By BILL HETHERMAN
City News Service
Testifying in a medical negligence case, a pain management expert said today that a procedure involving injections into the two vertebrae closest to the skull is so risky that few physicians attempt it.
Taking the stand on behalf of the wife of a Newbury Park man allegedly left a quadriplegic from the procedure performed at the Cedars-Sinai Pain Center in 2010, anesthesiologist David Goldstein said many in the medical profession believe it should never be done anywhere in the world.
"It's just a part of the body too dangerous to approach with needles," Goldstein said. "You can create a lot of damage."
If done incorrectly, the procedure can cause seizures and even death, said Goldstein, who practices in Farmington, N.M.
Michael Markow and his wife, Francine, sued Cedars-Sinai Medical Center as well as anesthesiologists Howard Rosner and Nirmala Thejomurthy in January 2012. Michael Markow first sought help from Rosner, a pain management anesthesiologist, at the Cedars-Sinai Pain Center in 2006 because of severe neck pain, according to court papers filed by the couple's lawyers.
The suit alleges Markow underwent a "high-risk" treatment involving "bilateral deep and dangerous injections" on Nov. 11, 2010, in the C1 and C2 cervical vertebrae. There are seven such vertebrae, with the lowest numbered being those nearest the skull.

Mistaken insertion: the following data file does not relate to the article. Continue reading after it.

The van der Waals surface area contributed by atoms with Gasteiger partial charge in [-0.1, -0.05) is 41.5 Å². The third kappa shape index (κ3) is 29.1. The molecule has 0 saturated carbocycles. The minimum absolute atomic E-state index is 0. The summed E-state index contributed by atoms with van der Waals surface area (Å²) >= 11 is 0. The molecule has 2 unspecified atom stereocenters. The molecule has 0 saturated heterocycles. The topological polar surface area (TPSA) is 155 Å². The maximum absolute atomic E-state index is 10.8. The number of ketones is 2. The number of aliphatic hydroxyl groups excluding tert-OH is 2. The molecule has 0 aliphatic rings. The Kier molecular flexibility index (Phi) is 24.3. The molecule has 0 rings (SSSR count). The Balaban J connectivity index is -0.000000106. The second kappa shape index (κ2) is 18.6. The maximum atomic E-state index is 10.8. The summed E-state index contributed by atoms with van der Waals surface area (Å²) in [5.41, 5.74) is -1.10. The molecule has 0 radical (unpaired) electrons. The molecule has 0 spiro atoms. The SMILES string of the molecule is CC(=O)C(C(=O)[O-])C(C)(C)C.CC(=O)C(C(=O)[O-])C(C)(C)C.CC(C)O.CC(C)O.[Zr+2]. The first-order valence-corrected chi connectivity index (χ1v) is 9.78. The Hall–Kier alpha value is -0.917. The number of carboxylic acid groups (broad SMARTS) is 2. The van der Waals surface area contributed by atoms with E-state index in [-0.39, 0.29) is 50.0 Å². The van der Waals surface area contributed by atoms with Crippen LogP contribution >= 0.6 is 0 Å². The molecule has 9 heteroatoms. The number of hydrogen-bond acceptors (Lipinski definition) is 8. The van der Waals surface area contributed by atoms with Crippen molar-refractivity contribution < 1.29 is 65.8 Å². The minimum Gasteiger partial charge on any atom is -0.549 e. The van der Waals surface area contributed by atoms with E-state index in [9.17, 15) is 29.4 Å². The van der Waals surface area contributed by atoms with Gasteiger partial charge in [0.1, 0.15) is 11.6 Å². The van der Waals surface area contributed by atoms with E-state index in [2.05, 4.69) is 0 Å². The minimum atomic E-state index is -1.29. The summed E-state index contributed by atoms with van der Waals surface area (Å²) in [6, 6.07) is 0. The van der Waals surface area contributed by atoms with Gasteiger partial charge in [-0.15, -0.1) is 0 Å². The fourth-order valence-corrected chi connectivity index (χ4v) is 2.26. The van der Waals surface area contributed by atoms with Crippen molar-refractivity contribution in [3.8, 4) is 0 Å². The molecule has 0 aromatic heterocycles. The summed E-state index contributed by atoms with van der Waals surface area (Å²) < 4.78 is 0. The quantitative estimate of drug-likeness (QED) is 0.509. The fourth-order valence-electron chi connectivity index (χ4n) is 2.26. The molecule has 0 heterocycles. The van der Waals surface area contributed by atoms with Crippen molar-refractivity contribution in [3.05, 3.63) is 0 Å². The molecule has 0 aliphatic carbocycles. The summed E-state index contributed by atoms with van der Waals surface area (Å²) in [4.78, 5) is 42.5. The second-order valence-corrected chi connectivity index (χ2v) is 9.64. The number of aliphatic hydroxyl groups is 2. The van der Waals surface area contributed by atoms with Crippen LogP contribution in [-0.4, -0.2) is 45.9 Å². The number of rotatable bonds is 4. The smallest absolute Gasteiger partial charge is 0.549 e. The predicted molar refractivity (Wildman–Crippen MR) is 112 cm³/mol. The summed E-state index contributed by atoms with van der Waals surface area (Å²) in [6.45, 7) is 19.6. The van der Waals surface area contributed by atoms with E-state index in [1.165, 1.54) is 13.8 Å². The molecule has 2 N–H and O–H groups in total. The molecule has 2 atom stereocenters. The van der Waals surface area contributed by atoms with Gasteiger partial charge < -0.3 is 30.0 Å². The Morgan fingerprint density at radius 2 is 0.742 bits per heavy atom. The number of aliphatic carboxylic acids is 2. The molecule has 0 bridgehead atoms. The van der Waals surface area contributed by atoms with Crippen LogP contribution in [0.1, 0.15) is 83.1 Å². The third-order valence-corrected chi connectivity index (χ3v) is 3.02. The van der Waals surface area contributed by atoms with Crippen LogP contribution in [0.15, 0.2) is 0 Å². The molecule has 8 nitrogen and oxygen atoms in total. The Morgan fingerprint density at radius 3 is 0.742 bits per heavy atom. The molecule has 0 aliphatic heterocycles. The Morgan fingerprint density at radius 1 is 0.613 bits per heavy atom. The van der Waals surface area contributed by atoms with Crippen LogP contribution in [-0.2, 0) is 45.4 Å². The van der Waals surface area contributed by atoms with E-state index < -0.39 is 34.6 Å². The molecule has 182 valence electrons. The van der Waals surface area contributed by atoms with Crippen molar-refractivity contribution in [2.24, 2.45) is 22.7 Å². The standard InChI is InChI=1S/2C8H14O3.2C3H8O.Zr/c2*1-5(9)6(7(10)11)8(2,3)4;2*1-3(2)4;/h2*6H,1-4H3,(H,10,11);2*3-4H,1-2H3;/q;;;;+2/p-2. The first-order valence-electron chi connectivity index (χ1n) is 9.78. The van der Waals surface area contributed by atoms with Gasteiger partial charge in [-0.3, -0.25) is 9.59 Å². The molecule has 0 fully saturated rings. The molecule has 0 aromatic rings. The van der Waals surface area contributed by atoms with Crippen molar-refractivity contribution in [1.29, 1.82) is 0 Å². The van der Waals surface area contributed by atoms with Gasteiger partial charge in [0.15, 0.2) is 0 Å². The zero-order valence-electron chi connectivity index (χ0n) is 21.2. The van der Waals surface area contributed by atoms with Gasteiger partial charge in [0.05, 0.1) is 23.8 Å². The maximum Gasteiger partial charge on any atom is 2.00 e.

According to the plaintiffs' court papers, Rosner agreed that the procedure "is not taught in any medical school in the United States and is not part of any training of pain management specialists."
Defense attorneys deny any breach of the standard of medical care occurred in Markow's case and that there is no proof his condition was caused by the conduct of the doctors.
Questioned by 63-year-old Francine Markow's attorney, Howard Kapp, Goldstein used a plastic model of the human spine to show jurors the locations of the C1 and C2 vertebrae and their proximity to the skull. During his testimony, he used the word "dangerous" several times when referring to the procedure performed on Michael Markow.
The suit also alleges Rosner did not adequately inform Markow, now 67, of the risks of the course of action before going forward with it. According to Goldstein, Rosner had an obligation to make sure Markow knew what could happen.
"I think the burden falls on the physician to make sure the patient knows exactly what he's getting into," Goldstein said.
Francine Markow is suing for loss of consortium.